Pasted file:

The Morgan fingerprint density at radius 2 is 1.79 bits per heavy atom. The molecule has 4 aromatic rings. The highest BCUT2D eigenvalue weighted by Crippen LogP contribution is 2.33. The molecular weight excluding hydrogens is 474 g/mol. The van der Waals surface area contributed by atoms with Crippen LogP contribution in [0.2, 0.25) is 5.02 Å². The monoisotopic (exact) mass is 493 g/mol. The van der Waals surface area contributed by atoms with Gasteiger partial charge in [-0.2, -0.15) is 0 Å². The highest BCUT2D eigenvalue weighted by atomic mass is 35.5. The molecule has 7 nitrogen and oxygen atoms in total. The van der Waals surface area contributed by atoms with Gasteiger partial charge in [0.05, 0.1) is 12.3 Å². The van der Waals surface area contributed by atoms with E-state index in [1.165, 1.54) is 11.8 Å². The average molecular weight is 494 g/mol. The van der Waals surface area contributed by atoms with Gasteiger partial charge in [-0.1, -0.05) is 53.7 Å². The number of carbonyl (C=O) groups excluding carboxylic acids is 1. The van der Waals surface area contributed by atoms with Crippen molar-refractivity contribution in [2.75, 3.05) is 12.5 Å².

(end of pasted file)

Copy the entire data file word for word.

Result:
The Morgan fingerprint density at radius 2 is 1.79 bits per heavy atom. The molecule has 4 aromatic rings. The highest BCUT2D eigenvalue weighted by Crippen LogP contribution is 2.33. The molecular weight excluding hydrogens is 474 g/mol. The van der Waals surface area contributed by atoms with Crippen LogP contribution in [0.2, 0.25) is 5.02 Å². The monoisotopic (exact) mass is 493 g/mol. The van der Waals surface area contributed by atoms with Gasteiger partial charge in [-0.2, -0.15) is 0 Å². The highest BCUT2D eigenvalue weighted by atomic mass is 35.5. The molecule has 7 nitrogen and oxygen atoms in total. The van der Waals surface area contributed by atoms with Gasteiger partial charge in [0.05, 0.1) is 12.3 Å². The van der Waals surface area contributed by atoms with E-state index in [1.165, 1.54) is 11.8 Å². The average molecular weight is 494 g/mol. The van der Waals surface area contributed by atoms with Gasteiger partial charge in [-0.1, -0.05) is 53.7 Å². The number of carbonyl (C=O) groups excluding carboxylic acids is 1. The van der Waals surface area contributed by atoms with Crippen molar-refractivity contribution in [2.75, 3.05) is 12.5 Å².